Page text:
ETUKTUK| Zimmerstr. in Mitte near Checkpoint Charlie, 4-5 passengers, €25/pp; 2-3 passengers, €30/pp; 1 passenger, €60; Kids 12 & under, €10; Wed-Sun, www.etuktuk.de

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BERLIN

EXPLAINED: Berlin’s latest Covid rules

In response to rapidly rising Covid-19 infection rates, the Berlin Senate has introduced stricter rules, which came into force on Saturday, November 27th. Here's what you need to know.

A sign in front of a waxing studio in Berlin indicates the rule of the 2G system
A sign in front of a waxing studio indicates the rule of the 2G system with access only for fully vaccinated people and those who can show proof of recovery from Covid-19 as restrictions tighten in Berlin. STEFANIE LOOS / AFP

The Senate agreed on the tougher restrictions on Tuesday, November 23rd with the goal of reducing contacts and mobility, according to State Secretary of Health Martin Matz (SPD).

He explained after the meeting that these measures should slow the increase in Covid-19 infection rates, which was important as “the situation had, unfortunately, deteriorated over the past weeks”, according to media reports.

READ ALSO: Tougher Covid measures needed to stop 100,000 more deaths, warns top German virologist

Essentially, the new rules exclude from much of public life anyone who cannot show proof of vaccination or recovery from Covid-19. You’ll find more details of how different sectors are affected below.

Shops
If you haven’t been vaccinated or recovered (2G – geimpft (vaccinated) or genesen (recovered)) from Covid-19, then you can only go into shops for essential supplies, i.e. food shopping in supermarkets or to drugstores and pharmacies.

Many – but not all – of the rules for shopping are the same as those passed in the neighbouring state of Brandenburg in order to avoid promoting ‘shopping tourism’ with different restrictions in different states.

Leisure
2G applies here, too, as well as the requirement to wear a mask with most places now no longer accepting a negative test for entry. Only minors are exempt from this requirement.

Sport, culture, clubs
Indoor sports halls will off-limits to anyone who hasn’t  been vaccinated or can’t show proof of recovery from Covid-19. 2G is also in force for cultural events, such as plays and concerts, where there’s also a requirement to wear a mask. 

In places where mask-wearing isn’t possible, such as dance clubs, then a negative test and social distancing are required (capacity is capped at 50 percent of the maximum).

Restaurants, bars, pubs (indoors)
You have to wear a mask in all of these places when you come in, leave or move around. You can only take your mask off while you’re sat down. 2G rules also apply here.

Hotels and other types of accommodation 
Restrictions are tougher here, too, with 2G now in force. This means that unvaccinated people can no longer get a room, even if they have a negative test.

Hairdressers
For close-contact services, such as hairdressers and beauticians, it’s up to the service providers themselves to decide whether they require customers to wear masks or a negative test.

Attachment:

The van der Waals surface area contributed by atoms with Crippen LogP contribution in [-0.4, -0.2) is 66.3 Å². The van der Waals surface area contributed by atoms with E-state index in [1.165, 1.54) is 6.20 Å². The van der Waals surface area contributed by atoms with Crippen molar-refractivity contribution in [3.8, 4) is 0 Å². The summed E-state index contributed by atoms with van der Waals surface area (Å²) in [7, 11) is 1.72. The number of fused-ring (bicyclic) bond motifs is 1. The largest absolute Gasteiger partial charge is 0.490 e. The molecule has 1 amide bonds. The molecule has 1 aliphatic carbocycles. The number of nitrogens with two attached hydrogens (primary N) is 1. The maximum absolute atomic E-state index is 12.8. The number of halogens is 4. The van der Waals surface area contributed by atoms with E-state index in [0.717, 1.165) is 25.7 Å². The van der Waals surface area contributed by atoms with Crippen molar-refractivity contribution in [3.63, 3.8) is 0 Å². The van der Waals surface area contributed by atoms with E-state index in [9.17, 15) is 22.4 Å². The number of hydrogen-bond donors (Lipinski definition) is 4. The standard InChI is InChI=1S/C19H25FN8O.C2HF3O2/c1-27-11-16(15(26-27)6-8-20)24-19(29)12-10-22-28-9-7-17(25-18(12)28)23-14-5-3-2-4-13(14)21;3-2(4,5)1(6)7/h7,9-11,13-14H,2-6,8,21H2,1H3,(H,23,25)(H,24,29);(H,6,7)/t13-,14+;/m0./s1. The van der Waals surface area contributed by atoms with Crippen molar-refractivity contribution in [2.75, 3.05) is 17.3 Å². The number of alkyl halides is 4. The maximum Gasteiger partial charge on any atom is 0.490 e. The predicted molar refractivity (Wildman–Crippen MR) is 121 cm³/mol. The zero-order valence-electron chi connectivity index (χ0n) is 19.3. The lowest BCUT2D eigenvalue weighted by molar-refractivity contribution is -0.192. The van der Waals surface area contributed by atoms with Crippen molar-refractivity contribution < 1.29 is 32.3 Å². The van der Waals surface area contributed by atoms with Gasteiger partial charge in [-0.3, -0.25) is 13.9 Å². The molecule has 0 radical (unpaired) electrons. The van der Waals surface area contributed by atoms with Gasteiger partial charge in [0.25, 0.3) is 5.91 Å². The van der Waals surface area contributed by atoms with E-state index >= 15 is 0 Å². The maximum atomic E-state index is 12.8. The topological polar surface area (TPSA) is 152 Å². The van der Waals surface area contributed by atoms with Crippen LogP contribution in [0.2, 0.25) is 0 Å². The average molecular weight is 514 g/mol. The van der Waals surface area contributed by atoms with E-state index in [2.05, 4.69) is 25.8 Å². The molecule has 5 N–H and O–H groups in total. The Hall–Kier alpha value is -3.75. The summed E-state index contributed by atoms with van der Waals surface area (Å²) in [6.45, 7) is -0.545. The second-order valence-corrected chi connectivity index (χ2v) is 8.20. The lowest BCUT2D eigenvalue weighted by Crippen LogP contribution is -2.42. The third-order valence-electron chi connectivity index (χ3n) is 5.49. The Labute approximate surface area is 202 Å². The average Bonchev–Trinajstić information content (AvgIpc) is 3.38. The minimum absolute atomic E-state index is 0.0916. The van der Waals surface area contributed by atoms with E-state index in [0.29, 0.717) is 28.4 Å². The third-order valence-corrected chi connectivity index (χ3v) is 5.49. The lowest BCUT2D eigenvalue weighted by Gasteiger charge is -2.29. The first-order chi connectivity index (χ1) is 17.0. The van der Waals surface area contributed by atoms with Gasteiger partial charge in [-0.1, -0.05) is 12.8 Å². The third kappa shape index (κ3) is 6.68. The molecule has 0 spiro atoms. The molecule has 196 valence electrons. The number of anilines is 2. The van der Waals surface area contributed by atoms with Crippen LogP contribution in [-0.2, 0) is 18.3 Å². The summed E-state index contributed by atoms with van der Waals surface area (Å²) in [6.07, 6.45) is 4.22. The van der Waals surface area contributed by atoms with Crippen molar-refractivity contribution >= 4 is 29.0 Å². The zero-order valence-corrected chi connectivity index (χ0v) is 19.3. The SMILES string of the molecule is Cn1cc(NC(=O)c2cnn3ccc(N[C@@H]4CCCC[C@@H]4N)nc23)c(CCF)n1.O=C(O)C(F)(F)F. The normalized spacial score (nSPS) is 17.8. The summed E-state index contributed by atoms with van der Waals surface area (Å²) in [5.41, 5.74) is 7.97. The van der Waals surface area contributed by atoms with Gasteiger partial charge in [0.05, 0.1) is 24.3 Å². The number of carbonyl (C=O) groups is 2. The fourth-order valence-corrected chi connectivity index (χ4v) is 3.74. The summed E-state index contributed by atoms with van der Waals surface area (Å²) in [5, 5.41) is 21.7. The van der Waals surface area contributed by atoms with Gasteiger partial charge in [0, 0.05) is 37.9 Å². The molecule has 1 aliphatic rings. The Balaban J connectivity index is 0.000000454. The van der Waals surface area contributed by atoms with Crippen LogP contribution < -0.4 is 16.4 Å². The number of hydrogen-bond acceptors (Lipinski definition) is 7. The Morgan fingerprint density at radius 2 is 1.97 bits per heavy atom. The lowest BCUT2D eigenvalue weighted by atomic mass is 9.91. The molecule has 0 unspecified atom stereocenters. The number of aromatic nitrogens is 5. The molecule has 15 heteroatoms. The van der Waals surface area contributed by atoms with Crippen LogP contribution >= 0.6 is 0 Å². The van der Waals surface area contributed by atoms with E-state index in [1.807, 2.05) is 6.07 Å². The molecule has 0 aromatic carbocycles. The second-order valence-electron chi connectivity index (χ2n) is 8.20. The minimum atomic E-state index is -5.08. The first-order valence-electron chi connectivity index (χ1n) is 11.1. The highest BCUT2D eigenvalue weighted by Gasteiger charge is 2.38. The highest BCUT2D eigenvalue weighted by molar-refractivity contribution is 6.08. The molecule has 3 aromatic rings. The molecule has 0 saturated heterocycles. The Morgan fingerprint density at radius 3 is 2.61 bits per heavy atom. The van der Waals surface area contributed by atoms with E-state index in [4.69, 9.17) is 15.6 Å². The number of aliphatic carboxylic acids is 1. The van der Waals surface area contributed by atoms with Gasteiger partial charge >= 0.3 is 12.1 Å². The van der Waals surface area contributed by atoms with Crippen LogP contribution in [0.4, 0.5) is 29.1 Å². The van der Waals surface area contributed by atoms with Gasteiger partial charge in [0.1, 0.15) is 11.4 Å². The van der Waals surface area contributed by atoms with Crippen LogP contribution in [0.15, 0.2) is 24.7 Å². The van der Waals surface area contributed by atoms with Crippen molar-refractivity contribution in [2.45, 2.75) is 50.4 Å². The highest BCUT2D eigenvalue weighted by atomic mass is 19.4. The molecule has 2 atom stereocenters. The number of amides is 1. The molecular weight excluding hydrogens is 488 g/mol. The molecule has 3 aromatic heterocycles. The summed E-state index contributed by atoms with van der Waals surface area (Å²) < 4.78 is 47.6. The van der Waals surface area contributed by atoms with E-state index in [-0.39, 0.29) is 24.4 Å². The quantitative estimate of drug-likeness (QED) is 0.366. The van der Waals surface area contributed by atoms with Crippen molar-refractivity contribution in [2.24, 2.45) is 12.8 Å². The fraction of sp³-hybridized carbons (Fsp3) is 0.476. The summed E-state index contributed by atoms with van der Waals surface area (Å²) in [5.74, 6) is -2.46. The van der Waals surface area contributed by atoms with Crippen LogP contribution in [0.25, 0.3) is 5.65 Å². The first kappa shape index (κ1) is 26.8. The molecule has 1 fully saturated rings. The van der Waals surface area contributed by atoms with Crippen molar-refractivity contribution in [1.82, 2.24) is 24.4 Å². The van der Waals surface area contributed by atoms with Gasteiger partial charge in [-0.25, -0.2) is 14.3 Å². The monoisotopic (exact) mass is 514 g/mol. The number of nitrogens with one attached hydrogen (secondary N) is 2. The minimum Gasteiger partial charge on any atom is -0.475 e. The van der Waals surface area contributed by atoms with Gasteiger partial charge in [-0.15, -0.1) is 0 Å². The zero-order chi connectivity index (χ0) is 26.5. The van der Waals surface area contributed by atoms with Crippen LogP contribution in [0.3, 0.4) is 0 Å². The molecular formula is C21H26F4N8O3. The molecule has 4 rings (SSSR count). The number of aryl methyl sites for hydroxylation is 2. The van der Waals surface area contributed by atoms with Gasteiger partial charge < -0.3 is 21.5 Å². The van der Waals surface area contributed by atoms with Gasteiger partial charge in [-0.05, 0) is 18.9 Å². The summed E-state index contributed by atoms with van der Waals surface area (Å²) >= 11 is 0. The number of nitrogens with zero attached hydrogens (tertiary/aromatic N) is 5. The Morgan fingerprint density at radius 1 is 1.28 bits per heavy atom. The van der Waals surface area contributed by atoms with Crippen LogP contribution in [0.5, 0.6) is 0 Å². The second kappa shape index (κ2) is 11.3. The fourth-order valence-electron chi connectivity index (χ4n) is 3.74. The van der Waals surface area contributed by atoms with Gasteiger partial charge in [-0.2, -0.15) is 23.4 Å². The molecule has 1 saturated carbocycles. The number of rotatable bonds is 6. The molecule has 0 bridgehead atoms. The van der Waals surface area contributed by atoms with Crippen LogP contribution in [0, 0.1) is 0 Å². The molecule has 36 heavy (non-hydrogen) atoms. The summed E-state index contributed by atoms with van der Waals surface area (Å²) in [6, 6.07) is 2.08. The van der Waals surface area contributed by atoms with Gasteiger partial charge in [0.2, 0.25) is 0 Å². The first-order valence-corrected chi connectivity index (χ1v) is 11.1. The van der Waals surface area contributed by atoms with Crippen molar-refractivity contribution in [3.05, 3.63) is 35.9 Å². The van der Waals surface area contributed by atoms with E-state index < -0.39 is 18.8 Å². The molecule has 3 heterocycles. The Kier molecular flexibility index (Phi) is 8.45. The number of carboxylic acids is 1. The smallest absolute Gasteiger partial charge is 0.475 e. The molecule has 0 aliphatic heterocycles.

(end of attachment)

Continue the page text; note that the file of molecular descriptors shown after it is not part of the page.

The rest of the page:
Football matches and other large-scale events
Rules have changed here, too. From December 1st, capacity will be limited to 5,000 people plus 50 percent of the total potential stadium or arena capacity. And only those who’ve been vaccinated or have recovered from Covid-19 will be allowed in. Masks are also compulsory.

For the Olympic Stadium, this means capacity will be capped at 42,000 spectators and 16,000 for the Alte Försterei stadium. 

Transport
3G rules – ie vaccinated, recovered or a negative test – still apply on the U-Bahn, S-Bahn, trams and buses in Berlin. It was not possible to tighten restrictions, Matz said, as the regulations were issued at national level.

According to the German Act on the Prevention and Control of Infectious Diseases, people have to wear a surgical mask or an FFP2 mask  on public transport.

Christmas markets
The Senate currently has no plans to cancel the capital’s Christmas markets, some of which have been open since Monday. 

According to Matz, 2G rules apply and wearing a mask is compulsory.

Schools and day-care
Pupils will still have to take Covid tests three times a week and, in classes where there are at least two children who test positive in the rapid antigen tests, then tests should be carried out daily for a week.  

Unlike in Brandenburg, there are currently no plans to move away from face-to-face teaching. The child-friendly ‘lollipop’ Covid tests will be made compulsory in day-care centres and parents will be required to confirm that the tests have been carried out. Day-care staff have to document the results.

What about vaccination centres?
Berlin wants to expand these and set up new ones, according to Matz. A new vaccination centre should open in the Ring centre at the end of the week and 50 soldiers from the German army have been helping at the vaccination centre at the Exhibition Centre each day since last week.

The capacity in the new vaccination centre in the Lindencenter in Lichtenberg is expected to be doubled. There are also additional vaccination appointments so that people can get their jabs more quickly. Currently, all appointments are fully booked well into the new year.